Lapse It Pro Edition smartphone photo shooting appLapse It Pro Edition

£1.99 (Android), £1.49 (iPhone)

Although other apps such as ZoomFX do offer time-lapse functionality, the main asset of Lapse It is the extent to which it streamlines the process.

A controlled time-lapse can be set to shoot a specific number of frames or for a specific length of time, or it can be left to shoot continuously until the stop command is entered. Once the capture is completed, it can be instantly played back, edited and then rendered into a streamlined time-lapse.

Resolution can be set from 240p up to full 1080p HD. You can even capture at the camera’s full resolution, but this requires a great deal of power and older phones will probably be unable to handle it.

Score: Four out of five

360 Panorama smartphone photo shooting app360 Panorama

£0.62 (Android), £0.69 (iPhone)

This app provides a grid-based canvas onto which the user lays their panorama. Tap the shoot button when in the ‘start’ position, and then tap the screen at regular intervals to stitch the shot together.

The stitching is intuitive and works well – it’s important to keep the camera level and to smooth over the edges in order to create a seamless image, but the grid makes this easy to accomplish.

The iPhone version of this app works very smoothly, and it is recommended for iOS users. Be aware, though, that the Android port we tested was very ‘buggy’ and prone to freezing.

Score: Four out of five

Kitcam smartphone photo shooting appKitcam

£0.69 (iPhone)

An all-around iOS app, Kitcam excellently combines intuitiveness with depth. A ‘briefcase’ full of shooting modes recreates the effects of different lenses and different films.

Lens effects include vignette, pinhole, fisheye and more outlandish ones such as kaleidoscope. The range gives the user real creative freedom. The film effects lay a filter over the image, similar to apps like Instagram, but the number of options is impressive.

Kitcam’s exposure range is more limited than other apps, with only ±2EV compensation
available. However, having white balance on a slider is welcome and allows for fine-tuning. Shooting modes include time-lapse, video (onto which the same filters can be applied), stabiliser and a multi-expose mode for HDR-style shots.

Score: Five out of five

Camera Zoom FX smartphone photo shooting appCamera Zoom FX

£1.79 (Android)

Camera Zoom FX is designed to give greater shooting control for smartphone photographers. A single slider in levels controls exposure, although it lacks precision, and a stable shooting mode tracks movement and waits for the camera to stabilise before taking the shot.

Other shooting modes include time-lapse, self-timer and burst, and a unique voice-activated shutter mode that worked very well once I’d lowered its sensitivity to reduce interference. White balance presets are present, though AWB seems more reliable, giving me better results on a cloudy day than the actual cloudy setting.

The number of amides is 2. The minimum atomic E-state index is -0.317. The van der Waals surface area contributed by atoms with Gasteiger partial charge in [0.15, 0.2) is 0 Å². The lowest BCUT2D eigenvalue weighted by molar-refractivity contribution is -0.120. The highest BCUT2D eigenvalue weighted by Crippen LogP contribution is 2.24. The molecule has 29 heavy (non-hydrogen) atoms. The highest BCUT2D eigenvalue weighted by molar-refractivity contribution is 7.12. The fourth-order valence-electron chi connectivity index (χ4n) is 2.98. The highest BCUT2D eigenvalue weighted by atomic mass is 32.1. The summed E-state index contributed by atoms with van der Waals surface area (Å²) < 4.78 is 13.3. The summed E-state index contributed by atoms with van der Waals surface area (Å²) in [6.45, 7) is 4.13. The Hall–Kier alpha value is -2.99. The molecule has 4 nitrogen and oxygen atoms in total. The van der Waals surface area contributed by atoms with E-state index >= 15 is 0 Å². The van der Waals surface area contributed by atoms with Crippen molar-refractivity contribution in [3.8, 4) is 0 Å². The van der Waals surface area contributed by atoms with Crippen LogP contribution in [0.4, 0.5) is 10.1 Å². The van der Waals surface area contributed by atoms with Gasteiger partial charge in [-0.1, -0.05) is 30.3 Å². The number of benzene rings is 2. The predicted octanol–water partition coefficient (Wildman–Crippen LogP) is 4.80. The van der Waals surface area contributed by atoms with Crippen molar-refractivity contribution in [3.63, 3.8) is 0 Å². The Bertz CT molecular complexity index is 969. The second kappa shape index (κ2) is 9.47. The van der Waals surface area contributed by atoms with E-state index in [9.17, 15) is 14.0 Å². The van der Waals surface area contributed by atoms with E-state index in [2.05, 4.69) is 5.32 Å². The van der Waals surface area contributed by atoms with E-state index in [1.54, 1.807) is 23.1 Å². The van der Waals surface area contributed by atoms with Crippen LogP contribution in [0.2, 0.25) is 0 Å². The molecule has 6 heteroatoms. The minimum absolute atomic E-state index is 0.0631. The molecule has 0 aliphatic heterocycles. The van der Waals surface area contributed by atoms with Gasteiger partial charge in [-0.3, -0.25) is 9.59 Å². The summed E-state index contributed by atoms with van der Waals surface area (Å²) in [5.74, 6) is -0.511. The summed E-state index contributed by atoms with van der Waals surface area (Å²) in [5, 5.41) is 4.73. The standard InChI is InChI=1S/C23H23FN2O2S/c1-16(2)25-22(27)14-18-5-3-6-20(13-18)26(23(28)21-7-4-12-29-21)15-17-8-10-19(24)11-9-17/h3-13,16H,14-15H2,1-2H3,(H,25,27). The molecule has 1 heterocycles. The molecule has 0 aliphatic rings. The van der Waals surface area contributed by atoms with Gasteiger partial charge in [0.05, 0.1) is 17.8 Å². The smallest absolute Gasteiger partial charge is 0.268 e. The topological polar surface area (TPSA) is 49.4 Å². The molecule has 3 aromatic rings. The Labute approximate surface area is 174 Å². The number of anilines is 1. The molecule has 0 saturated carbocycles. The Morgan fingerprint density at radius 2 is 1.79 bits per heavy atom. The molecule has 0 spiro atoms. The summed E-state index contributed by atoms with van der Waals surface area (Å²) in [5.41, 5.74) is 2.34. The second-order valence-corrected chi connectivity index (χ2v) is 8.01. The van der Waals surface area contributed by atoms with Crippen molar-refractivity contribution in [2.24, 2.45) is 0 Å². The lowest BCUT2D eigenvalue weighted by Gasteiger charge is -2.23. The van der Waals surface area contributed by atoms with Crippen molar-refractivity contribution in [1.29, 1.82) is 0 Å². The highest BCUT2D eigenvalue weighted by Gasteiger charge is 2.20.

Overall, this is a user-friendly app that is good for taking first steps into smartphone photography.

Score: Four out of five

Camera FV-5 smartphone photo shooting appCamera FV-5

£2.49 (Android)

Of the three general shooting apps on test, Camera FV-5 is the most technical and versatile. As with Zoom FX, there is the option for automatic focus, or the focal point can be selected by tapping the screen.

The app has ±4EV compensation available, an ISO range of 50-3200, and can take long exposures of up to 60secs. Evaluative, centreweighted and spot metering are all available. A DSLR-like display on screen allows these settings to be adjusted quickly and easily.

All these functions combined give Camera FV-5 significantly more shooting versatility than Zoom FX. More comprehensive than others, it is the superior option for anyone looking to push what they can achieve with a smartphone.

Score: Five out of five

HDR Camera+ smartphone photo shooting appHDR Camera+

£1.90 (Android), £1.49 (iPhone)

High dynamic range photography isn’t for everybody, but for those who are interested this app is an excellent purchase. It’s extremely easy to use: on tapping the capture button, three exposures are taken in quick succession and then immediately combined to create a finished HDR image.

Minor camera shake is well compensated for, as is ghosting from moving objects. The exposure settings are limited, with only bright and normal options, but contrast and colour vividness can be adjusted post-capture, giving you some room to customise your results.

Score: Four out of five

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